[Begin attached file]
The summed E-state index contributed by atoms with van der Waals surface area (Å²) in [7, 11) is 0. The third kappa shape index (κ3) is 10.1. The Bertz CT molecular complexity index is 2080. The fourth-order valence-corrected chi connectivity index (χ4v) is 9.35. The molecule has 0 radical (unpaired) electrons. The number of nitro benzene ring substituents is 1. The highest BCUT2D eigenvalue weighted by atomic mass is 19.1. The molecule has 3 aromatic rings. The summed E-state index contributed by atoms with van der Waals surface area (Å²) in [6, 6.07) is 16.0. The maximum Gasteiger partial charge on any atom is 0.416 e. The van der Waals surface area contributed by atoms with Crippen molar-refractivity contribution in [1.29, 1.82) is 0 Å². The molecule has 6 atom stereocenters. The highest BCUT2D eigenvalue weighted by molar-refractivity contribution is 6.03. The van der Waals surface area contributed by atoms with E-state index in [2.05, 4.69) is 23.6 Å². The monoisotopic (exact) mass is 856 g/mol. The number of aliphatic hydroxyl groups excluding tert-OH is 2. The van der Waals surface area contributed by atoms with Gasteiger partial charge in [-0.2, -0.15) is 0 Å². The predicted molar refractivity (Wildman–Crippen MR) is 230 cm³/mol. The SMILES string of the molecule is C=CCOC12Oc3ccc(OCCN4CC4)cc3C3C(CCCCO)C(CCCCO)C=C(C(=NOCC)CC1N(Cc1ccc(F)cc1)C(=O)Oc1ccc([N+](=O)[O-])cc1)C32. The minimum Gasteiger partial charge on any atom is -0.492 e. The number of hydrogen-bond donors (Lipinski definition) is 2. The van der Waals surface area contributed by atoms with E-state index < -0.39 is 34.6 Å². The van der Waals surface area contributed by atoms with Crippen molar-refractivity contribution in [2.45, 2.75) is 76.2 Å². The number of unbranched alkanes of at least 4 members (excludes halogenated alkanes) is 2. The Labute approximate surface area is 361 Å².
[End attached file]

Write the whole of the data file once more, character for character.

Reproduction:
The summed E-state index contributed by atoms with van der Waals surface area (Å²) in [7, 11) is 0. The third kappa shape index (κ3) is 10.1. The Bertz CT molecular complexity index is 2080. The fourth-order valence-corrected chi connectivity index (χ4v) is 9.35. The molecule has 0 radical (unpaired) electrons. The number of nitro benzene ring substituents is 1. The highest BCUT2D eigenvalue weighted by atomic mass is 19.1. The molecule has 3 aromatic rings. The summed E-state index contributed by atoms with van der Waals surface area (Å²) in [6, 6.07) is 16.0. The maximum Gasteiger partial charge on any atom is 0.416 e. The van der Waals surface area contributed by atoms with Crippen molar-refractivity contribution in [1.29, 1.82) is 0 Å². The molecule has 6 atom stereocenters. The highest BCUT2D eigenvalue weighted by molar-refractivity contribution is 6.03. The van der Waals surface area contributed by atoms with E-state index in [2.05, 4.69) is 23.6 Å². The monoisotopic (exact) mass is 856 g/mol. The number of aliphatic hydroxyl groups excluding tert-OH is 2. The van der Waals surface area contributed by atoms with Gasteiger partial charge in [-0.2, -0.15) is 0 Å². The predicted molar refractivity (Wildman–Crippen MR) is 230 cm³/mol. The SMILES string of the molecule is C=CCOC12Oc3ccc(OCCN4CC4)cc3C3C(CCCCO)C(CCCCO)C=C(C(=NOCC)CC1N(Cc1ccc(F)cc1)C(=O)Oc1ccc([N+](=O)[O-])cc1)C32. The minimum Gasteiger partial charge on any atom is -0.492 e. The number of hydrogen-bond donors (Lipinski definition) is 2. The van der Waals surface area contributed by atoms with E-state index < -0.39 is 34.6 Å². The van der Waals surface area contributed by atoms with Crippen molar-refractivity contribution in [2.45, 2.75) is 76.2 Å². The number of unbranched alkanes of at least 4 members (excludes halogenated alkanes) is 2. The Labute approximate surface area is 361 Å².